When the Penn (Belefont) started letting people in to hunt deer and slaughtered everything in sight, the surrounding property I once hunted we saw the next year, twins with each doe…then for a few years, triplets were common…but yotes were very well established there…although I’m told more are showing up.
Whatever speculation we make it’s just that…fun, but speculation.
You and I have corresponded privately about how the PGC keeps insisting that all spikes are “late born fawns” but where I hunt(ed) we’d see those stair-step spikes from fawn size runts of the year, to honking big 140# dudes with 14″ bladed spikes…and those boys were passing on those genes.
NO SOLUTION is applicable universally, but for a govt entity, it sure makes life easy… create the regs and then sit back and prop up one’s feet. We’ve bugged them to come do a tooth study on those big boys and see if they’re NOT 3 1/2 yr old spikes!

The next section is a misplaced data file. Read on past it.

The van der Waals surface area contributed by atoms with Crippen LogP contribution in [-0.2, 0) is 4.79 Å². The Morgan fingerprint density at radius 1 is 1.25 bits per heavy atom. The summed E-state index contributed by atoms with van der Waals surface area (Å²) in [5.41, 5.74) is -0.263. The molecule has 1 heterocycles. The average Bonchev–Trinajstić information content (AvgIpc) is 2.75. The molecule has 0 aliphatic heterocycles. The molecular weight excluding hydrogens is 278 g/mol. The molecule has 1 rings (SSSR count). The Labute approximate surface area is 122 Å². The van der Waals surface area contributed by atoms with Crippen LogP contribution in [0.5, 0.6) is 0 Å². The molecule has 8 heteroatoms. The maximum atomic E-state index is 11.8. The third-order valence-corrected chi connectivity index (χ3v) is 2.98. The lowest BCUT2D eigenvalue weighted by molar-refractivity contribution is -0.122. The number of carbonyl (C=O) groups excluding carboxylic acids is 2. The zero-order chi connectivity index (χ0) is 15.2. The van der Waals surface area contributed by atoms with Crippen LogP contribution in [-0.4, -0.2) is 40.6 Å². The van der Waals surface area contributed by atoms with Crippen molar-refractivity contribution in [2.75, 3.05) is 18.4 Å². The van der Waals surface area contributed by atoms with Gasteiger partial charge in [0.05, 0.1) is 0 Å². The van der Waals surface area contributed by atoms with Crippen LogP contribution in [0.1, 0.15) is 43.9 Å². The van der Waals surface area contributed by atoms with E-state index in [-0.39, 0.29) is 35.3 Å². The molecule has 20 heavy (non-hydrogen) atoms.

So I’ve no real clue on deer #’s and yotes, but having trapped them in MT, and chased them, and knew ranchers who TRIED to eradicate them, they are pretty darned efficient predators! As such, they will take off the fawns and young first!
mhayJanuary 10, 2014 at 7:33 pmPost count: 264
I have witnessed on a few occasions a ‘yote trailing does in the spring . Not pushing the deer , just following , and in my opinion simply keeping tabs on a possible meal .
I can’t recall the exact figure but the Division of Wildlife has done some extensive studies on the coyote here in Ohio and a substantial percentage of newborn whitetail are taken by the very adaptable ‘yote .
Personally , I like the coyote . It’s a very interesting animal to study and hunt . Maybe this is because when I was young the biggest game we had to hunt was a fox. Then in the ’80’s the deer pop. exploded and soon appeared the ‘yotes. The wild turkey has come back by transplanting as well .
I’d hate like h^*l to see any of them go the way of the Passenger Pidgeon.